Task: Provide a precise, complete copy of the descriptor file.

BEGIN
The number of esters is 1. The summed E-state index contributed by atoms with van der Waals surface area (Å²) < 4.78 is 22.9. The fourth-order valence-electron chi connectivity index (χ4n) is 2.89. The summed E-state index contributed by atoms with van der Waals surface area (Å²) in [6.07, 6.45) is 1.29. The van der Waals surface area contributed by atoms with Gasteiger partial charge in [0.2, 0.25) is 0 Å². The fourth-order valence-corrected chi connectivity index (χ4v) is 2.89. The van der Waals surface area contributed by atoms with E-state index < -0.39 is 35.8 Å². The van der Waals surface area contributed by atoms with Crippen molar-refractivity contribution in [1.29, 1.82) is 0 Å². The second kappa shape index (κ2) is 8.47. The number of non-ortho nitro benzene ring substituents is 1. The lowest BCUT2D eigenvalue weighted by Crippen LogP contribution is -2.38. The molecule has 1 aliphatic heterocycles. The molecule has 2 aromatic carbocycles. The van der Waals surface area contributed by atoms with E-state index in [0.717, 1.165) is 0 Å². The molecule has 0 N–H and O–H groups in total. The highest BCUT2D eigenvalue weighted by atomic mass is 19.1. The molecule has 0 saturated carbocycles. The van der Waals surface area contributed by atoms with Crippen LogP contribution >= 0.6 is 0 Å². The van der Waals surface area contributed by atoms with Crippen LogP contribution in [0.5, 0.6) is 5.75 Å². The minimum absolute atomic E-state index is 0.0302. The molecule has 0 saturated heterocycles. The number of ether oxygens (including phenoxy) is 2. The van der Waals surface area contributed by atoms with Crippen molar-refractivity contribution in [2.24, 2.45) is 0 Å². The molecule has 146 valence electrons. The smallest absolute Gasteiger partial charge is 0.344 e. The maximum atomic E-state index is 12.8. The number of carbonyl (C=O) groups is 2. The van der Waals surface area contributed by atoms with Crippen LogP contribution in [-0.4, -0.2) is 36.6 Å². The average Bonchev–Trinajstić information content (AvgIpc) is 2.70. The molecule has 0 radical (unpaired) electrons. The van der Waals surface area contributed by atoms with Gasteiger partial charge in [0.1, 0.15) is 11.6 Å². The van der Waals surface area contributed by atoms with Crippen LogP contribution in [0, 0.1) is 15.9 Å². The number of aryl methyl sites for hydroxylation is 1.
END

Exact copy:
The number of esters is 1. The summed E-state index contributed by atoms with van der Waals surface area (Å²) < 4.78 is 22.9. The fourth-order valence-electron chi connectivity index (χ4n) is 2.89. The summed E-state index contributed by atoms with van der Waals surface area (Å²) in [6.07, 6.45) is 1.29. The van der Waals surface area contributed by atoms with Gasteiger partial charge in [0.2, 0.25) is 0 Å². The fourth-order valence-corrected chi connectivity index (χ4v) is 2.89. The van der Waals surface area contributed by atoms with E-state index < -0.39 is 35.8 Å². The van der Waals surface area contributed by atoms with Crippen molar-refractivity contribution in [1.29, 1.82) is 0 Å². The second kappa shape index (κ2) is 8.47. The number of non-ortho nitro benzene ring substituents is 1. The lowest BCUT2D eigenvalue weighted by Crippen LogP contribution is -2.38. The molecule has 1 aliphatic heterocycles. The molecule has 2 aromatic carbocycles. The van der Waals surface area contributed by atoms with E-state index in [0.717, 1.165) is 0 Å². The molecule has 0 N–H and O–H groups in total. The highest BCUT2D eigenvalue weighted by atomic mass is 19.1. The molecule has 0 saturated carbocycles. The van der Waals surface area contributed by atoms with Crippen LogP contribution >= 0.6 is 0 Å². The van der Waals surface area contributed by atoms with Crippen LogP contribution in [0.5, 0.6) is 5.75 Å². The minimum absolute atomic E-state index is 0.0302. The molecule has 0 saturated heterocycles. The number of ether oxygens (including phenoxy) is 2. The van der Waals surface area contributed by atoms with Crippen molar-refractivity contribution in [2.24, 2.45) is 0 Å². The molecule has 146 valence electrons. The smallest absolute Gasteiger partial charge is 0.344 e. The maximum atomic E-state index is 12.8. The number of carbonyl (C=O) groups is 2. The van der Waals surface area contributed by atoms with Crippen LogP contribution in [-0.4, -0.2) is 36.6 Å². The average Bonchev–Trinajstić information content (AvgIpc) is 2.70. The molecule has 0 radical (unpaired) electrons. The van der Waals surface area contributed by atoms with Gasteiger partial charge in [0.1, 0.15) is 11.6 Å². The van der Waals surface area contributed by atoms with Crippen LogP contribution in [0, 0.1) is 15.9 Å². The number of aryl methyl sites for hydroxylation is 1.